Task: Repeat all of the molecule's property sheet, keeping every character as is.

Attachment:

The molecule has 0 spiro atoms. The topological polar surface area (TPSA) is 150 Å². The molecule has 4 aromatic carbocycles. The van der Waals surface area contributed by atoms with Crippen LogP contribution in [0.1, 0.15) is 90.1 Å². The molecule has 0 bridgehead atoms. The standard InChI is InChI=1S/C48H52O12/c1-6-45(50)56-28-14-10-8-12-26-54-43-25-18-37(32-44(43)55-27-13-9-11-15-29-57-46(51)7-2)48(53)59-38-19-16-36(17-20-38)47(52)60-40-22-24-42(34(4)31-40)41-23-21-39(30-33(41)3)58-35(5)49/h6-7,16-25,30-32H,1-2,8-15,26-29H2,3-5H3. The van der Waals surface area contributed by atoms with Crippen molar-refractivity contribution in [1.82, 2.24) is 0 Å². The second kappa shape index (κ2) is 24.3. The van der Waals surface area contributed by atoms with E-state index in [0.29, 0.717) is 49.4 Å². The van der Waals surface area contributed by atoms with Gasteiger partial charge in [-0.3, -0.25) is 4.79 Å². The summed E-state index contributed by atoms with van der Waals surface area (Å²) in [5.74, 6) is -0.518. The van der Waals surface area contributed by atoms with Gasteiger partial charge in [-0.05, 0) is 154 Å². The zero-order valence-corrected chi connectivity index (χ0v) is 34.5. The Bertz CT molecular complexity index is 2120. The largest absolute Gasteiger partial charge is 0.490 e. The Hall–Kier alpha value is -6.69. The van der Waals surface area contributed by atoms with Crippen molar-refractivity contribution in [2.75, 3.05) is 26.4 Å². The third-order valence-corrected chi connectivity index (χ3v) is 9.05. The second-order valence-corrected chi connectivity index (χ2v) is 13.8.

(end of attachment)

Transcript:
The molecule has 0 spiro atoms. The topological polar surface area (TPSA) is 150 Å². The molecule has 4 aromatic carbocycles. The van der Waals surface area contributed by atoms with Crippen LogP contribution in [0.1, 0.15) is 90.1 Å². The molecule has 0 bridgehead atoms. The standard InChI is InChI=1S/C48H52O12/c1-6-45(50)56-28-14-10-8-12-26-54-43-25-18-37(32-44(43)55-27-13-9-11-15-29-57-46(51)7-2)48(53)59-38-19-16-36(17-20-38)47(52)60-40-22-24-42(34(4)31-40)41-23-21-39(30-33(41)3)58-35(5)49/h6-7,16-25,30-32H,1-2,8-15,26-29H2,3-5H3. The van der Waals surface area contributed by atoms with Crippen molar-refractivity contribution in [1.82, 2.24) is 0 Å². The second kappa shape index (κ2) is 24.3. The van der Waals surface area contributed by atoms with E-state index in [0.29, 0.717) is 49.4 Å². The van der Waals surface area contributed by atoms with Gasteiger partial charge in [-0.3, -0.25) is 4.79 Å². The summed E-state index contributed by atoms with van der Waals surface area (Å²) in [5.74, 6) is -0.518. The van der Waals surface area contributed by atoms with Gasteiger partial charge in [-0.05, 0) is 154 Å². The zero-order valence-corrected chi connectivity index (χ0v) is 34.5. The Bertz CT molecular complexity index is 2120. The largest absolute Gasteiger partial charge is 0.490 e. The Hall–Kier alpha value is -6.69. The van der Waals surface area contributed by atoms with Crippen molar-refractivity contribution in [2.75, 3.05) is 26.4 Å². The third-order valence-corrected chi connectivity index (χ3v) is 9.05. The second-order valence-corrected chi connectivity index (χ2v) is 13.8.